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100,000 U.S. troops could leave soon: Iraq president

WASHINGTON (Reuters) - At least 100,000 U.S. troops could return home from Iraq by the end of 2008, Iraqi President Jalal Talabani said in an interview aired on Sunday although he proposed that several American military bases stay in Iraq.

Iraqi President Jalal Talabani waves as he departs the White House a in Washington October 2, 2007. Talabani said on Sunday at least 100,000 U.S. troops could return home from Iraq by the end of 2008. REUTERS/Kevin Lamarque

Speaking on CNN television, Talabani envisioned faster U.S. troop reductions than U.S. commanders have discussed in public. But he stressed that the pace of withdrawal was up to those commanders and did not explain why he foresaw a faster pullout.

“I think it is possible at the end of the next year that a big part of the American Army will be back here,” said Talabani, who gave the interview during a trip to the United States. “More than 100,000 (troops) can be back by the end of the next year.”

But Talabani, a Kurd and former guerrilla leader who fought Saddam Hussein, said he was not pushing for an independent Kurdistan in Iraq’s North, because neighboring countries would never agree to it.

He also expressed confidence in Iraqi Prime Minister Nuri al-Maliki, an Arab from the Shi’ite Muslim majority, saying Maliki was not personally corrupt despite allegations of widespread corruption in his government. “He is a clean man,” Talabani said.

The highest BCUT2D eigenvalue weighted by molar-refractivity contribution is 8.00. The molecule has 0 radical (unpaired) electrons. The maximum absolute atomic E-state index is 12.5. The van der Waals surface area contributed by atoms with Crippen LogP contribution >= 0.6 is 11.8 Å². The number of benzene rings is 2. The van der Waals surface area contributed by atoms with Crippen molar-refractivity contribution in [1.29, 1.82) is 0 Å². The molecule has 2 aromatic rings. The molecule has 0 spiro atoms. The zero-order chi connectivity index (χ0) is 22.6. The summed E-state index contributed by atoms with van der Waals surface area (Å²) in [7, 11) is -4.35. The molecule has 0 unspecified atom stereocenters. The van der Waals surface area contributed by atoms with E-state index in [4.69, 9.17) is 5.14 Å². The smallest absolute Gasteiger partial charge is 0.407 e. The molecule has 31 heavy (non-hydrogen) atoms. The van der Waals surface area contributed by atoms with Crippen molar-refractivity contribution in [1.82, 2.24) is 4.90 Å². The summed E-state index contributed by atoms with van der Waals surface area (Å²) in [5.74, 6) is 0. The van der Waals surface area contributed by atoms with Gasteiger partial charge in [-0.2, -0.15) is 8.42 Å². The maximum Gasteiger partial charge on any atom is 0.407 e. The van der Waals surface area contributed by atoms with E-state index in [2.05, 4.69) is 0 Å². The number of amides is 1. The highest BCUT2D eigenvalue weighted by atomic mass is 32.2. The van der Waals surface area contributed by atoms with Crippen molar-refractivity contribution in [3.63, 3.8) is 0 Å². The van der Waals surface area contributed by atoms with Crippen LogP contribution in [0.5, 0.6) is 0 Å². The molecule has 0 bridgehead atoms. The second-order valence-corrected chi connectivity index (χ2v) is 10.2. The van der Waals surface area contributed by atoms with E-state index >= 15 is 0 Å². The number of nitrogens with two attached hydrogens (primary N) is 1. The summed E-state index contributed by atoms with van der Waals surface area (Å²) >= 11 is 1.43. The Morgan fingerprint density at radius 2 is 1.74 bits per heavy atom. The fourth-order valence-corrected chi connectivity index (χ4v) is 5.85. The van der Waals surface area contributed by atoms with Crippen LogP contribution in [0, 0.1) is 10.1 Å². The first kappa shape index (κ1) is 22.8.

The United States currently has about 165,000 troops in Iraq. Under pressure from opposition Democrats and some senior Republicans for big cuts in troops, President George W. Bush last month approved a plan from his top commander in Iraq to gradually reduce the U.S. force by 20,000 to 30,000 by mid-2008.

Pentagon chief Robert Gates says he hopes for cuts of around 20,000 more troops by January 2009, when the next president will take office. But even if that happens, the pullouts would add up to only about half the number Talabani is saying could leave in the same period of time.

Talabani said that the United States could start significant reductions of its forces in Iraq next spring. He proposed three U.S. military bases remain after most of the Americans are gone -- in the north, south and middle of Iraq.


Small numbers of U.S. soldiers would stay behind “for training and for the stability of Iraq, and preventing our neighbors from interfering” in Iraq’s affairs, he said.

Talabani declined to describe these as permanent bases, saying only that they should stay “for a while.”

The Bush administration denies seeking permanent bases in Iraq. But Gates has spoken of having a reduced presence there for a “prolonged” period of time, as the United States has had for decades in Korea and Germany.

Talabani said it was in Kurdish interests to be part of a democratic, federal Iraq -- not an independent Kurdish state, which would be landlocked and face hostility from neighbors with Kurdish minorities. “There is no possibility of having independent Kurdistan for many reasons,” he said.

“Let us imagine that Kurdistan declares independence. Turkey, Iran, Iraq, Syria, they then send arms to fight that, but close the border, how we can leave? ... This is impossible,” he said. The northern Kurdish region is home to about 5 million of Iraq’s 26 million people.

Talabani favored a resolution passed recently by the U.S. Senate calling for a weak central government in Baghdad and strong regional governments. The resolution provoked a storm of protest from many other Iraqi politicians, including Maliki.